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Russia, West Remain Divided on Syria Gas Attack

Russia and Western powers remain divided on who was responsible for a chemical weapons attack in Syria, but are continuing to work together toward a United Nations resolution on the removal of Syria's chemical arsenal.

Russian Foreign Minister Sergei Lavrov said Tuesday the attack last month near Damascus was likely a "provocation" by rebels seeking to draw in outside military help.

His French counterpart, Laurent Fabius, told a joint news conference after their meeting in Moscow that evidence presented in a report by U.N. investigators released Monday "seems to leave no doubt" that Syrian forces were the ones who deployed chemical weapons.

The inspection report presented to the U.N. Security Council does not assess blame for the attack. But the report's underlying evidence, including the trajectory of poison-filled rockets, was cited by the United States and its Western allies as proof of the Syrian government's responsibility.



Lavrov downplayed the discovery of Cyrillic letters on one of the rockets, saying other nations have been copying old Soviet weapons. The Soviet Union is widely believed to have sponsored Syria's original chemical weapons program.

Russia opposes a push by France, Britain and the U.S. to include in the U.N. measure a threat of force if Syria does not comply. The U.S. and Britain say they want a strong resolution that sets precise and binding deadlines for Syria to give up its chemical stockpile.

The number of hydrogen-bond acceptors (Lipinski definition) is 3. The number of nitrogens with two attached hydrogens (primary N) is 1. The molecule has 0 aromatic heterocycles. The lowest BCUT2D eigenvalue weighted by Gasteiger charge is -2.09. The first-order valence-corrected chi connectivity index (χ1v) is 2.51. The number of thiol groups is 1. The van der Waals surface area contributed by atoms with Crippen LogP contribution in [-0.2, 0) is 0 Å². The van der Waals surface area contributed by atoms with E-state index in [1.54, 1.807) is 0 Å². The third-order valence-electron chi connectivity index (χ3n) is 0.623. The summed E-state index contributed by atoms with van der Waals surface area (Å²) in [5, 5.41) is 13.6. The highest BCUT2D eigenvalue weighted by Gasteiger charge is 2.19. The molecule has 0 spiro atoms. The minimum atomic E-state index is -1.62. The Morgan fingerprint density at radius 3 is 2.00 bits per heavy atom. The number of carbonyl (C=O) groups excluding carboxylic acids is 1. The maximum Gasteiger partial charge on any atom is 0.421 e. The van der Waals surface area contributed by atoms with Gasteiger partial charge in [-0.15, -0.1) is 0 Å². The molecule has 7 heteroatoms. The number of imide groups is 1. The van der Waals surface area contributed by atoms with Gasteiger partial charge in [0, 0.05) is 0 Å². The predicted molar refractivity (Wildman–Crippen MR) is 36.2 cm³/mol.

Lavrov said Russia "spoke clearly" about rejecting the use-of-force clause when the chemical weapons agreement was worked out in Geneva. But he added that if signs emerge that Syria is not fulfilling the agreement or there are reports of further chemical weapons use "then the Security Council will examine the situation."

The U.N. report cites "clear and convincing evidence" that deadly sarin gas was used on a relatively large scale in an attack last month near Damascus. U.N. Secretary-General Ban Ki-moon said the evidence gathered by U.N. inspectors "indisputably" and "overwhelmingly" confirms the use of poison gas.

Mr. Ban described the attack as a war crime and said 85 percent of blood samples from the victims showed evidence of sarin gas. He also said recovered fragments from surface-to-surface delivery rockets showed sarin use "beyond doubt and beyond the pale."

The report itself cited survivors describing "a military attack with shelling," followed by an onset of symptoms including "blurred vision, nausea, vomiting and an eventual loss of consciousness."

Meanwhile, Syrian activists said a car bomb exploded at the main, rebel-held Bab al-Hawa border crossing into Turkey Tuesday, injuring several people.

The explosion occurred at a roadblock manned by Islamist brigades at the entrance of the rebel-held crossing. It came a day after Turkey shot down a Syrian helicopter that had entered Turkish airspace.

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